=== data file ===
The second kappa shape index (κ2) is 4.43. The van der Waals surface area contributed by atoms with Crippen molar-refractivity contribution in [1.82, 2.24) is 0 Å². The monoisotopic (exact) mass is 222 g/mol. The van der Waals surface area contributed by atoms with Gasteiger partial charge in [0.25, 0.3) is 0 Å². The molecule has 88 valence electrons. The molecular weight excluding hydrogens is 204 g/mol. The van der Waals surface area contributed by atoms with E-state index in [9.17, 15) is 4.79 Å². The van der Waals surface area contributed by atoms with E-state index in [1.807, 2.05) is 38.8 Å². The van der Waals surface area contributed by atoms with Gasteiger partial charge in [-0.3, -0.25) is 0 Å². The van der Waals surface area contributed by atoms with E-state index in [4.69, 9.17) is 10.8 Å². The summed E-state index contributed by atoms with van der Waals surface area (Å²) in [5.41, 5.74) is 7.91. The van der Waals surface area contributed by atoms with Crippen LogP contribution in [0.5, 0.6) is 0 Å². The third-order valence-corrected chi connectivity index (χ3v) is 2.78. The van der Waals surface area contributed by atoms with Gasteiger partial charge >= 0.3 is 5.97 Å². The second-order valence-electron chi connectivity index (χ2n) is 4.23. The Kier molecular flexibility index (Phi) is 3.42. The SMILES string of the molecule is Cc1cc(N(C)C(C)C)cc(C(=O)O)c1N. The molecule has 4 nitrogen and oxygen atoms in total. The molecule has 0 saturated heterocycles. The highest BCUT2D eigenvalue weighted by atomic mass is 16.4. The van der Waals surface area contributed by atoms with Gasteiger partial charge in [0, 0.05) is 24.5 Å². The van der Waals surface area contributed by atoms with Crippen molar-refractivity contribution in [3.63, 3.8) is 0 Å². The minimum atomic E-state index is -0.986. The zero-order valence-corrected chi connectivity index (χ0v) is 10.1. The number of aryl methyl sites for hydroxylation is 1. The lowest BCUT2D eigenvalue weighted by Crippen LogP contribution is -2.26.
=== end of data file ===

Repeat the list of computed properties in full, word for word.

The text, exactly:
The second kappa shape index (κ2) is 4.43. The van der Waals surface area contributed by atoms with Crippen molar-refractivity contribution in [1.82, 2.24) is 0 Å². The monoisotopic (exact) mass is 222 g/mol. The van der Waals surface area contributed by atoms with Gasteiger partial charge in [0.25, 0.3) is 0 Å². The molecule has 88 valence electrons. The molecular weight excluding hydrogens is 204 g/mol. The van der Waals surface area contributed by atoms with E-state index in [9.17, 15) is 4.79 Å². The van der Waals surface area contributed by atoms with E-state index in [1.807, 2.05) is 38.8 Å². The van der Waals surface area contributed by atoms with Gasteiger partial charge in [-0.3, -0.25) is 0 Å². The van der Waals surface area contributed by atoms with E-state index in [4.69, 9.17) is 10.8 Å². The summed E-state index contributed by atoms with van der Waals surface area (Å²) in [5.41, 5.74) is 7.91. The van der Waals surface area contributed by atoms with Crippen LogP contribution in [0.5, 0.6) is 0 Å². The third-order valence-corrected chi connectivity index (χ3v) is 2.78. The van der Waals surface area contributed by atoms with Gasteiger partial charge >= 0.3 is 5.97 Å². The second-order valence-electron chi connectivity index (χ2n) is 4.23. The Kier molecular flexibility index (Phi) is 3.42. The SMILES string of the molecule is Cc1cc(N(C)C(C)C)cc(C(=O)O)c1N. The molecule has 4 nitrogen and oxygen atoms in total. The molecule has 0 saturated heterocycles. The highest BCUT2D eigenvalue weighted by atomic mass is 16.4. The van der Waals surface area contributed by atoms with Gasteiger partial charge in [0, 0.05) is 24.5 Å². The van der Waals surface area contributed by atoms with Crippen molar-refractivity contribution in [3.63, 3.8) is 0 Å². The minimum atomic E-state index is -0.986. The zero-order valence-corrected chi connectivity index (χ0v) is 10.1. The number of aryl methyl sites for hydroxylation is 1. The lowest BCUT2D eigenvalue weighted by Crippen LogP contribution is -2.26.